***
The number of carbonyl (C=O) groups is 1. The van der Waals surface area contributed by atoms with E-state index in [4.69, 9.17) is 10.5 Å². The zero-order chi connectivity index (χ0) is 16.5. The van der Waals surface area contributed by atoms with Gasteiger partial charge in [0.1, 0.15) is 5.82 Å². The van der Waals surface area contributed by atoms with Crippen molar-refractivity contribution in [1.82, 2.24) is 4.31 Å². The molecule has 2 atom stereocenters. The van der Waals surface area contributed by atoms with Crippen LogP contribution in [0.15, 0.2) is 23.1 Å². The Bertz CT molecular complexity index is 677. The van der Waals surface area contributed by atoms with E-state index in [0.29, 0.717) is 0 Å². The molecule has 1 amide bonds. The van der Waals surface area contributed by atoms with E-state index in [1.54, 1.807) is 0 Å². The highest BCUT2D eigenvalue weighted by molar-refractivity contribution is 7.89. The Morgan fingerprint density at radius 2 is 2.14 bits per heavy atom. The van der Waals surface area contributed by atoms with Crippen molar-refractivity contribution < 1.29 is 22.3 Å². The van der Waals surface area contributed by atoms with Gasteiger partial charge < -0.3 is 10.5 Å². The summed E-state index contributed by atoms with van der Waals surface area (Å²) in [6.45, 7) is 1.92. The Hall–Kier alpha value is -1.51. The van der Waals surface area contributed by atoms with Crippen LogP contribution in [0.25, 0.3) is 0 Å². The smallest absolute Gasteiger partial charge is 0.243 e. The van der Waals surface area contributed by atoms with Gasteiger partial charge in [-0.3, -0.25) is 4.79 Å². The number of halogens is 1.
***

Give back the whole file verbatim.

The number of carbonyl (C=O) groups is 1. The van der Waals surface area contributed by atoms with E-state index in [4.69, 9.17) is 10.5 Å². The zero-order chi connectivity index (χ0) is 16.5. The van der Waals surface area contributed by atoms with Gasteiger partial charge in [0.1, 0.15) is 5.82 Å². The van der Waals surface area contributed by atoms with Crippen molar-refractivity contribution in [1.82, 2.24) is 4.31 Å². The molecule has 2 atom stereocenters. The van der Waals surface area contributed by atoms with Crippen LogP contribution in [0.15, 0.2) is 23.1 Å². The Bertz CT molecular complexity index is 677. The van der Waals surface area contributed by atoms with E-state index in [0.29, 0.717) is 0 Å². The molecule has 1 amide bonds. The van der Waals surface area contributed by atoms with E-state index in [1.54, 1.807) is 0 Å². The highest BCUT2D eigenvalue weighted by molar-refractivity contribution is 7.89. The Morgan fingerprint density at radius 2 is 2.14 bits per heavy atom. The van der Waals surface area contributed by atoms with Crippen molar-refractivity contribution < 1.29 is 22.3 Å². The van der Waals surface area contributed by atoms with Gasteiger partial charge < -0.3 is 10.5 Å². The summed E-state index contributed by atoms with van der Waals surface area (Å²) in [6.45, 7) is 1.92. The Hall–Kier alpha value is -1.51. The van der Waals surface area contributed by atoms with Crippen LogP contribution in [0.25, 0.3) is 0 Å². The smallest absolute Gasteiger partial charge is 0.243 e. The van der Waals surface area contributed by atoms with Gasteiger partial charge in [-0.3, -0.25) is 4.79 Å². The number of halogens is 1.